Friday, November 4, 2011

The Tale of Despereaux by Kate DiCamillo

Overview from Barnes and Noble:
"Forgiveness, light, love, and soup. These essential ingredients combine into a tale that is as soul-stirring as it is delicious." — BOOKLIST (starred review)

Welcome to the story of Despereaux Tilling, a mouse who is in love with music, stories, and a princess named Pea. It is also the story of a rat called Roscuro, who lives in the darkness and covets a world filled with light. And it is the story of Miggery Sow, a slow-witted serving girl who harbors a simple, impossible wish. These three characters are about to embark on a journey that will lead them down into a horrible dungeon, up into a glittering castle, and, ultimately, into each other's lives. What happens then? As Kate DiCamillo would say: Reader, it is your destiny to find out.

From the master storyteller who brought us BECAUSE OF WINN-DIXIE comes another classic, a fairy tale full of quirky, unforgettable characters, with twenty-four stunning black-and-white illustrations by Timothy Basil Ering. This paperback edition pays tribute to the book's classic design, featuring a rough front and elegant gold stamping.

The adventures of Desperaux Tilling, a small mouse of unusual talents, the princess that he loves, the servant girl who longs to be a princess, and a devious rat determined to bring them all to ruin.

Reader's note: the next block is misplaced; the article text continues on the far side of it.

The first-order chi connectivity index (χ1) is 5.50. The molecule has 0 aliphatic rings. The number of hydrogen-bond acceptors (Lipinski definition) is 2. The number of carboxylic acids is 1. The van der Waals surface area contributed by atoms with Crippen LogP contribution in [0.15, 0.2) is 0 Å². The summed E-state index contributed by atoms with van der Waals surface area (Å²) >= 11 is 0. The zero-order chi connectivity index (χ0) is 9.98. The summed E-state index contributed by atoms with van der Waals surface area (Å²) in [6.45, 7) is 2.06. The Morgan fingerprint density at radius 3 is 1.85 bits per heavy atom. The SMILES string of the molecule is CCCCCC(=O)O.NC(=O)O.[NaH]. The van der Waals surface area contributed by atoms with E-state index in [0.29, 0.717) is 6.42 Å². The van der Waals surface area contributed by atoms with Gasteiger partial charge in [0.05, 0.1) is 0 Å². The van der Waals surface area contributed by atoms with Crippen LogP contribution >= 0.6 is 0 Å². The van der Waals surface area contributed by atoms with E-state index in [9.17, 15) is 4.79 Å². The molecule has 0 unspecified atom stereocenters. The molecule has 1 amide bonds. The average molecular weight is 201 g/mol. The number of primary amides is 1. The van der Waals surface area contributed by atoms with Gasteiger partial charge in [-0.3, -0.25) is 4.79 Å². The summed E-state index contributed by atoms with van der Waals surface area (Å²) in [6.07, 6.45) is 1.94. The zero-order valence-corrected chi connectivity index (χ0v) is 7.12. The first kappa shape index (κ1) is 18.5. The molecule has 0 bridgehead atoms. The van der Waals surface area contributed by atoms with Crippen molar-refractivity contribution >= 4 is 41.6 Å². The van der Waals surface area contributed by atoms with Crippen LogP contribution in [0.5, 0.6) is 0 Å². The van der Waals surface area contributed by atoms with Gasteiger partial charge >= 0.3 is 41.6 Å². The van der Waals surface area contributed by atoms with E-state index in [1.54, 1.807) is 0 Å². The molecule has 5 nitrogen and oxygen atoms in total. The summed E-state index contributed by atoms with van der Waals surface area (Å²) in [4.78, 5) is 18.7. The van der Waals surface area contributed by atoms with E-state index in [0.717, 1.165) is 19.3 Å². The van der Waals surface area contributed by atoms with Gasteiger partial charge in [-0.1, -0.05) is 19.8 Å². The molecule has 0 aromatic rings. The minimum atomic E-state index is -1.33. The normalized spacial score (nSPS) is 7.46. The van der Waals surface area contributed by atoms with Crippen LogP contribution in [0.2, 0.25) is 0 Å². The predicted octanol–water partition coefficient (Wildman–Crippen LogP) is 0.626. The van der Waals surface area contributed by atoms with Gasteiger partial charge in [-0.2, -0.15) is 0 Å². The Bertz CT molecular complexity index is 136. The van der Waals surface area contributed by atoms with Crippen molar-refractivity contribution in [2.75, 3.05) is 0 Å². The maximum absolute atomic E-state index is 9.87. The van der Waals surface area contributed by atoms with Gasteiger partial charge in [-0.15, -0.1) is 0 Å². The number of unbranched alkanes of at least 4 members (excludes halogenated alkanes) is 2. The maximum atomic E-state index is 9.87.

My thoughts:
Yesterday we finished listening to this audio book from the library on the car.  Earlier this year we listened to a number of other Kate DiCamillo books.  The movie for this one is one we've seen more than once, we actually went to see it in the theater one summer during a free family movie time.  The book is close to the movie, but not the same, and some things happen in a different order than they do in the movie.  Luckily we haven't watched it lately so all the differences weren't as glaring as they can be.
This made a good book to listen to, instead of addressing you the listener as "reader" it is changed to "listener" and it feels like the narrator is speaking directly to you.  Despereaux is different than all the other mice and scares the rest of them, so he is sent to the dungeon where no mouse has ever returned from.  He learns along the way that forgiveness means as much to the forgiver as it does to the one being forgiven.  I'm not sure how much children absorb this, but as an adult it really resonates.  It can be hard to let go of grudges or wrong doings, but by not letting them go and forgiving it is hard to move forward.  Sometimes forgiving has more to do with ourselves than it does the other person, as they may not care if they are forgiven or not.
The world of the castle and the beings living there really come alive in this story.
•Pub. Date: April 2006
•Publisher: Candlewick Press
•Format: Paperback , 272pp
•Age Range: 9 to 12
•Series: Tale of Despereaux Series
•ISBN-13: 9780763625290
•ISBN: 0763625299

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